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UPDATE 1-South African rand extends losses after c.bank rate cut

* Rand down second day

* Weekly losses over 1.1 pct

* Bourse stronger on weaker rand (Updates to reflect afternoon trading, adds trader comment)

JOHANNESBURG, March 29 (Reuters) - The South African rand fell further on Thursday, a day after the central bank cut its main lending rate and said the currency was overvalued.

Trading volumes were low ahead of the Easter public holiday weekend, over which South African markets will be closed.

At 1503 GMT, the rand traded down 0.7 percent at 11.8422 per dollar.

That built on losses of 0.9 percent a day earlier and put the South African currency on course for weekly losses of more than 1.1 percent.

Lower domestic interest rates dent the appeal of South African assets for carry trade, where foreign investors borrow money cheaply in developed markets and seek greater returns in higher-yielding emerging economies.

RMB analysts said South African markets were likely to reflect global trends unless local economic data surprised significantly on the upside. Worries over the country's debt had eased after Moody's affirmed South Africa's last investment-grade credit rating late last week, they noted.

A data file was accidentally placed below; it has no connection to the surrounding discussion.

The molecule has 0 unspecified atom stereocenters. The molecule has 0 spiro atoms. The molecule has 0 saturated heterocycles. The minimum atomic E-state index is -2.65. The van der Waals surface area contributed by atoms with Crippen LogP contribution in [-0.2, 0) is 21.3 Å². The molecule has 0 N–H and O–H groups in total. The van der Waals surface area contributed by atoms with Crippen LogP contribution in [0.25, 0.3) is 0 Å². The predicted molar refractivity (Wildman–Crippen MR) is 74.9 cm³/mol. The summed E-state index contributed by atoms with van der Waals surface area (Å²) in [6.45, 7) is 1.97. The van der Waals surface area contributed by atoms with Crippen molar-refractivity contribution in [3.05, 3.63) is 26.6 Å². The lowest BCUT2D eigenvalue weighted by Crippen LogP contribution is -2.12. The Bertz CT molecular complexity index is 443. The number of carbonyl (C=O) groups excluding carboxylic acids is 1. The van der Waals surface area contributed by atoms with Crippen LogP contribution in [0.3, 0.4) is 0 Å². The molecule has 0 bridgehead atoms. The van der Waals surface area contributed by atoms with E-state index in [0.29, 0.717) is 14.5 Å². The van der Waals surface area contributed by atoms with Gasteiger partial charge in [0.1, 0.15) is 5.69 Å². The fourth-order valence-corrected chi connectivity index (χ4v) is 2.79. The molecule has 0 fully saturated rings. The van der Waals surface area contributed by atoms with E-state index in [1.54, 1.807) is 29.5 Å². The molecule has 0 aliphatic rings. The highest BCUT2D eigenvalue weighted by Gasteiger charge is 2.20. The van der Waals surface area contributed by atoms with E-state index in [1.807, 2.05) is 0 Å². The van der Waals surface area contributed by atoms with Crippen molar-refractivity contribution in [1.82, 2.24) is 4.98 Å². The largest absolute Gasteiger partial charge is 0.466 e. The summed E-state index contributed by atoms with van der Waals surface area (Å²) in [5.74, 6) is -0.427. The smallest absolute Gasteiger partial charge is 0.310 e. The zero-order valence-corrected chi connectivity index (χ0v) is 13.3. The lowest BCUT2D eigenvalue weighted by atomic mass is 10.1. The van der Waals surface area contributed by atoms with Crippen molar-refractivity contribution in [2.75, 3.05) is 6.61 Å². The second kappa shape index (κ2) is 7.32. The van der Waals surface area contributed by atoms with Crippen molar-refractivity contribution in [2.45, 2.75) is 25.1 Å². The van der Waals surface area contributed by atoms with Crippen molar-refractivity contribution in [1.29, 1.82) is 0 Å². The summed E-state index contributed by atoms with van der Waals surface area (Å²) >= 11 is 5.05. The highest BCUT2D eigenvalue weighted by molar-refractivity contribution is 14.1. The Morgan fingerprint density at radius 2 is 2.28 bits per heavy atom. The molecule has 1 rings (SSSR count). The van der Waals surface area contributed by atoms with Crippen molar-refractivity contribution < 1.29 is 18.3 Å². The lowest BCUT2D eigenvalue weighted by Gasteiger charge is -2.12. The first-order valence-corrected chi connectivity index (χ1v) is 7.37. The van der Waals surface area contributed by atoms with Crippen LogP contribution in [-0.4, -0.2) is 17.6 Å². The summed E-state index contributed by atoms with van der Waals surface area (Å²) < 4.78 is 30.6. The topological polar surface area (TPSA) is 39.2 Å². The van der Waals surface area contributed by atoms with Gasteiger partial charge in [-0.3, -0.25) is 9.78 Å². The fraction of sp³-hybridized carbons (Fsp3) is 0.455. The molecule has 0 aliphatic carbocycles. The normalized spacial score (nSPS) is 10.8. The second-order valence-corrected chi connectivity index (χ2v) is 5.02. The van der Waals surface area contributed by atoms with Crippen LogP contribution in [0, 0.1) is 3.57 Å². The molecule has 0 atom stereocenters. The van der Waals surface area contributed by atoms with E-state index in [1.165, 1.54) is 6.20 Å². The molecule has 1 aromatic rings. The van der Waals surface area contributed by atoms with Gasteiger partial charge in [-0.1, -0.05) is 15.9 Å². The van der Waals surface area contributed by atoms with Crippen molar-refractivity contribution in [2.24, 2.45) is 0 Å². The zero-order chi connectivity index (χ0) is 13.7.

Government bonds also weakened on Thursday, with the yield on the benchmark 2026 government bond rising by 10 basis points to 8.010 percent.

The All-share index recovered from the previous day, rising 1.43 percent to 55,548 points, partly as a result of the weaker rand. The Top 40 index was up 1.53 percent to 48, 874 points.

"The local market has also had time to digest the 25 basis point rate cut. Globally, there has been an easing of worries about the trade war too," said Greg Katzenellenbogen, director at Sanlam private wealth.

South Africa's Gold Fields was one of the losers, down 1.66 percent to 48.09 rand. The bullion miner announced plans to buy a near 50 percent share of Asanko Gold Inc's AKG.TO Ghana subsidiary and take a stake in the Canadian miner in a $202.6 million deal.

"This is a low return (asset) and I think investors are hungry for returns in the form of dividends," said portfolio manager at Gryphon Asset Management Casparus Treurnicht.

"Unless Gold Fields have some plan to materially increase returns from the Asanko operation I do not see this as a breakthrough transaction." (Reporting by Alexander Winning and Patricia Aruo)